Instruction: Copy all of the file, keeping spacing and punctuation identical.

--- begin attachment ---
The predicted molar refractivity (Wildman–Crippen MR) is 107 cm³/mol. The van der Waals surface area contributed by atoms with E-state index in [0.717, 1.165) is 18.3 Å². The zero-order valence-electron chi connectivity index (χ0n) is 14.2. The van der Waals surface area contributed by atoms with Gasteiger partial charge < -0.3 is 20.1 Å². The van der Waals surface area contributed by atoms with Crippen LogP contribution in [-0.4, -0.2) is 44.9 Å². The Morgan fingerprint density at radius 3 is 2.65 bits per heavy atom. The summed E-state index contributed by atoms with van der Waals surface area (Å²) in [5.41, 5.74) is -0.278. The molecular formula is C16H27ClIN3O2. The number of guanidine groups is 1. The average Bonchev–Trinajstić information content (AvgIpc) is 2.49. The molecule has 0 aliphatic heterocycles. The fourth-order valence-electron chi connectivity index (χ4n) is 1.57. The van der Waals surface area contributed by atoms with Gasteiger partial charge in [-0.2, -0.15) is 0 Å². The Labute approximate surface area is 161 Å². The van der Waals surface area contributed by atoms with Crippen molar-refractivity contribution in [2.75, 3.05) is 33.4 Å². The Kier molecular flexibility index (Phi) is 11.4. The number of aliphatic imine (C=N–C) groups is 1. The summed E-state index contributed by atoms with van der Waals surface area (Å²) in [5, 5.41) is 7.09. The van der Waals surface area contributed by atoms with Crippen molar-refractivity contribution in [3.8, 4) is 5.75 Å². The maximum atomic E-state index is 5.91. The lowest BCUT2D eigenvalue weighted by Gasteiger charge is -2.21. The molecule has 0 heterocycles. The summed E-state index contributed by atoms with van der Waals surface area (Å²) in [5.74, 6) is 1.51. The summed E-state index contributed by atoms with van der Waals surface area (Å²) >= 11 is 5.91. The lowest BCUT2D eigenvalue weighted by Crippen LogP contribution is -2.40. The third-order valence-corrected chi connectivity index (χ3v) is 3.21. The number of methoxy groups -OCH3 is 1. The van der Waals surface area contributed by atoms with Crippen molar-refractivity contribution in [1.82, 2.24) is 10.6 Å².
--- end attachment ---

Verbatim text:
The predicted molar refractivity (Wildman–Crippen MR) is 107 cm³/mol. The van der Waals surface area contributed by atoms with E-state index in [0.717, 1.165) is 18.3 Å². The zero-order valence-electron chi connectivity index (χ0n) is 14.2. The van der Waals surface area contributed by atoms with Gasteiger partial charge < -0.3 is 20.1 Å². The van der Waals surface area contributed by atoms with Crippen LogP contribution in [-0.4, -0.2) is 44.9 Å². The Morgan fingerprint density at radius 3 is 2.65 bits per heavy atom. The summed E-state index contributed by atoms with van der Waals surface area (Å²) in [5.41, 5.74) is -0.278. The molecular formula is C16H27ClIN3O2. The number of guanidine groups is 1. The average Bonchev–Trinajstić information content (AvgIpc) is 2.49. The molecule has 0 aliphatic heterocycles. The fourth-order valence-electron chi connectivity index (χ4n) is 1.57. The van der Waals surface area contributed by atoms with Gasteiger partial charge in [-0.2, -0.15) is 0 Å². The Labute approximate surface area is 161 Å². The van der Waals surface area contributed by atoms with Crippen molar-refractivity contribution in [2.75, 3.05) is 33.4 Å². The Kier molecular flexibility index (Phi) is 11.4. The number of aliphatic imine (C=N–C) groups is 1. The summed E-state index contributed by atoms with van der Waals surface area (Å²) in [5, 5.41) is 7.09. The van der Waals surface area contributed by atoms with Crippen molar-refractivity contribution in [3.8, 4) is 5.75 Å². The maximum atomic E-state index is 5.91. The lowest BCUT2D eigenvalue weighted by Gasteiger charge is -2.21. The molecule has 0 heterocycles. The summed E-state index contributed by atoms with van der Waals surface area (Å²) in [5.74, 6) is 1.51. The summed E-state index contributed by atoms with van der Waals surface area (Å²) >= 11 is 5.91. The lowest BCUT2D eigenvalue weighted by Crippen LogP contribution is -2.40. The third-order valence-corrected chi connectivity index (χ3v) is 3.21. The number of methoxy groups -OCH3 is 1. The van der Waals surface area contributed by atoms with Crippen molar-refractivity contribution in [1.82, 2.24) is 10.6 Å².